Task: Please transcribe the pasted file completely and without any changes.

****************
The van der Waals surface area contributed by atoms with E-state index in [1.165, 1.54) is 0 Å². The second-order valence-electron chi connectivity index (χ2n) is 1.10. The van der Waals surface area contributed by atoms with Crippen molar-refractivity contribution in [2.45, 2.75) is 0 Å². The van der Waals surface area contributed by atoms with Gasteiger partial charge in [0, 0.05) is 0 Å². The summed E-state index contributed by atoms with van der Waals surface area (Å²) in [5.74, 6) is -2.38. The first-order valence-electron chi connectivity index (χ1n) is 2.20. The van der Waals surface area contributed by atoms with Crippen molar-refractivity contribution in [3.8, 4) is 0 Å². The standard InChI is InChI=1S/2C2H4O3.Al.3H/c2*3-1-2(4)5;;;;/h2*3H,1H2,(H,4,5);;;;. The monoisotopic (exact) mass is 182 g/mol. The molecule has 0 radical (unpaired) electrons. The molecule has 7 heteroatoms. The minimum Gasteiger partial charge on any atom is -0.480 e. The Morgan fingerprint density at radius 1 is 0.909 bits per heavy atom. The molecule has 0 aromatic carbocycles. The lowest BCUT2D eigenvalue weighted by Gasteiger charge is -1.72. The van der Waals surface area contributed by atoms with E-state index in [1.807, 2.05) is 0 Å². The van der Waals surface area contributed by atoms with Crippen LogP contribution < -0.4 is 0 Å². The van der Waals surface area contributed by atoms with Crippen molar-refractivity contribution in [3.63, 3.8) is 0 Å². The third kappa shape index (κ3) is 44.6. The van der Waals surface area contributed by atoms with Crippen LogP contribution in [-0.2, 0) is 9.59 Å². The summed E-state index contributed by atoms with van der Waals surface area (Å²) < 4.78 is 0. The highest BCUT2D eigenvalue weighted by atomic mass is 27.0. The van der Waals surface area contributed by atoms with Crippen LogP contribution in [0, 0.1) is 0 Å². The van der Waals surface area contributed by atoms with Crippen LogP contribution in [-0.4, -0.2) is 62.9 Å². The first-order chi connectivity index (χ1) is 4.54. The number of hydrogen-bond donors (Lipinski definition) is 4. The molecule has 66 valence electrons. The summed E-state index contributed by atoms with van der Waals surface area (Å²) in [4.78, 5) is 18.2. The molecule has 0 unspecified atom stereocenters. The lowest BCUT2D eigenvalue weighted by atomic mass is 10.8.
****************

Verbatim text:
The van der Waals surface area contributed by atoms with E-state index in [1.165, 1.54) is 0 Å². The second-order valence-electron chi connectivity index (χ2n) is 1.10. The van der Waals surface area contributed by atoms with Crippen molar-refractivity contribution in [2.45, 2.75) is 0 Å². The van der Waals surface area contributed by atoms with Gasteiger partial charge in [0, 0.05) is 0 Å². The summed E-state index contributed by atoms with van der Waals surface area (Å²) in [5.74, 6) is -2.38. The first-order valence-electron chi connectivity index (χ1n) is 2.20. The van der Waals surface area contributed by atoms with Crippen molar-refractivity contribution in [3.8, 4) is 0 Å². The standard InChI is InChI=1S/2C2H4O3.Al.3H/c2*3-1-2(4)5;;;;/h2*3H,1H2,(H,4,5);;;;. The monoisotopic (exact) mass is 182 g/mol. The molecule has 0 radical (unpaired) electrons. The molecule has 7 heteroatoms. The minimum Gasteiger partial charge on any atom is -0.480 e. The Morgan fingerprint density at radius 1 is 0.909 bits per heavy atom. The molecule has 0 aromatic carbocycles. The lowest BCUT2D eigenvalue weighted by Gasteiger charge is -1.72. The van der Waals surface area contributed by atoms with E-state index in [1.807, 2.05) is 0 Å². The van der Waals surface area contributed by atoms with Crippen LogP contribution < -0.4 is 0 Å². The van der Waals surface area contributed by atoms with Crippen molar-refractivity contribution in [3.63, 3.8) is 0 Å². The third kappa shape index (κ3) is 44.6. The van der Waals surface area contributed by atoms with Crippen LogP contribution in [-0.2, 0) is 9.59 Å². The summed E-state index contributed by atoms with van der Waals surface area (Å²) < 4.78 is 0. The highest BCUT2D eigenvalue weighted by atomic mass is 27.0. The van der Waals surface area contributed by atoms with Crippen LogP contribution in [0, 0.1) is 0 Å². The van der Waals surface area contributed by atoms with Crippen LogP contribution in [-0.4, -0.2) is 62.9 Å². The first-order chi connectivity index (χ1) is 4.54. The number of hydrogen-bond donors (Lipinski definition) is 4. The molecule has 66 valence electrons. The summed E-state index contributed by atoms with van der Waals surface area (Å²) in [4.78, 5) is 18.2. The molecule has 0 unspecified atom stereocenters. The lowest BCUT2D eigenvalue weighted by atomic mass is 10.8.